Media Summary

The BBC , The Financial Times and The Independent report that US President Joe Biden says he hopes to have a ceasefire in the war between Israel and Hamas in Gaza by Monday.


The BBC The Financial Times and The Independent report that US President Joe Biden says he hopes to have a ceasefire in the war between Israel and Hamas in Gaza by Monday. His comments come amid reports of some progress in indirect negotiations involving Israeli and Hamas officials. The Guardian and Channel 4 report that both Israel and Hamas have both downplayed this hope and Sky News repeats this claim, with a Hamas spokesman saying it is “wishful thinking”.

The Financial Times publishes on how jailed Palestinian terrorist Marwan Barghouti has become the “ultimate bargaining chip”.

Sky News publishes an opinion piece by Special Correspondent Alex Crawford saying that a group of journalists has written to both the Israeli and Egyptian governments asking for access to Gaza, “so the war can be reported on fully”.

The Guardian reports that UN Special Rapporteur on the right to food Michael Fakhri has accused Israel of deliberately starving Gazans.

The Telegraph reports that Hezbollah said it had launched a volley of rockets at an Israeli aerial surveillance base in response to deadly Israeli attacks on east Lebanon. Hezbollah said it targeted the “Meron air control base… with a large salvo of rockets from several launchers” on Tuesday, in response to the Baalbek strikes.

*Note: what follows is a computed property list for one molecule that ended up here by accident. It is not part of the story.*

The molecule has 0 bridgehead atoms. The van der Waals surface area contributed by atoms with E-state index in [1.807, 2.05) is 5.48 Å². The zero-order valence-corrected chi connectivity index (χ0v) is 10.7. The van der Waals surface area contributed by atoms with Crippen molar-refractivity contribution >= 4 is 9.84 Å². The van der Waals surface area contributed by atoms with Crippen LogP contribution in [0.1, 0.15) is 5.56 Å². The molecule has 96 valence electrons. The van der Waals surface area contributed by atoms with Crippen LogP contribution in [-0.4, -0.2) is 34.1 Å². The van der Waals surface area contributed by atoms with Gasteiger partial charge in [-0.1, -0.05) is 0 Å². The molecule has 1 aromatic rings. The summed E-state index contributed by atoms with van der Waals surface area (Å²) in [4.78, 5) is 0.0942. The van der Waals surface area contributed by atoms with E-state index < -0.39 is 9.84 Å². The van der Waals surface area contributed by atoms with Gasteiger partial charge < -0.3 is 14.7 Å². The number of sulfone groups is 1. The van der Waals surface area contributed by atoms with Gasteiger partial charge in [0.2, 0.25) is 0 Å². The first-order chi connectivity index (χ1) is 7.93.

The Telegraph publishes an Israeli who says “no-one here believes a two-state solution could ever work” as readers discuss possible outcomes of the conflict.

Sky News reports on clashes between the police and ultra-Orthodox communities during protests over whether the latter’s exemption from serving in the IDF should be amended or end.

The Financial Times reports that Israel plans to raise about $60bn in debt this year, freeze government hiring and increase taxes as it almost doubles its defence spending to support its war in Gaza, according to a senior finance official.

The Guardian also reports that a uniformed US airman who burned himself to death in protest over the US’s role in Israel’s military strikes in Gaza was an anarchist who grew up in a strict religious sect with links to a school in Canada that “controlled, intimidated and humiliated” students, it was reported on Tuesday.

The BBC reports that the Home Office should consider making UK protest organisers give a longer notice period to allow the police to better prepare, MPs have said. The Home Affairs select committee is calling on the government to give the police more support, as marches continue over the Israel-Gaza war. The Times reports that the home secretary has told pro-Palestinian demonstrators to stop their regular Gaza protests because they have “made their point” and are putting a “huge pressure” on policing.

The BBC also reports that an Israel-Gaza peace mural painted on a street in east London has been defaced 16 days after it was unveiled.

The Telegraph also reports that Sir Michael Ellis, former attorney general, has claimed that The BBC is “institutionally antisemitic” and its reporting of the Israel-Hamas war has contributed to attacks on British Jews.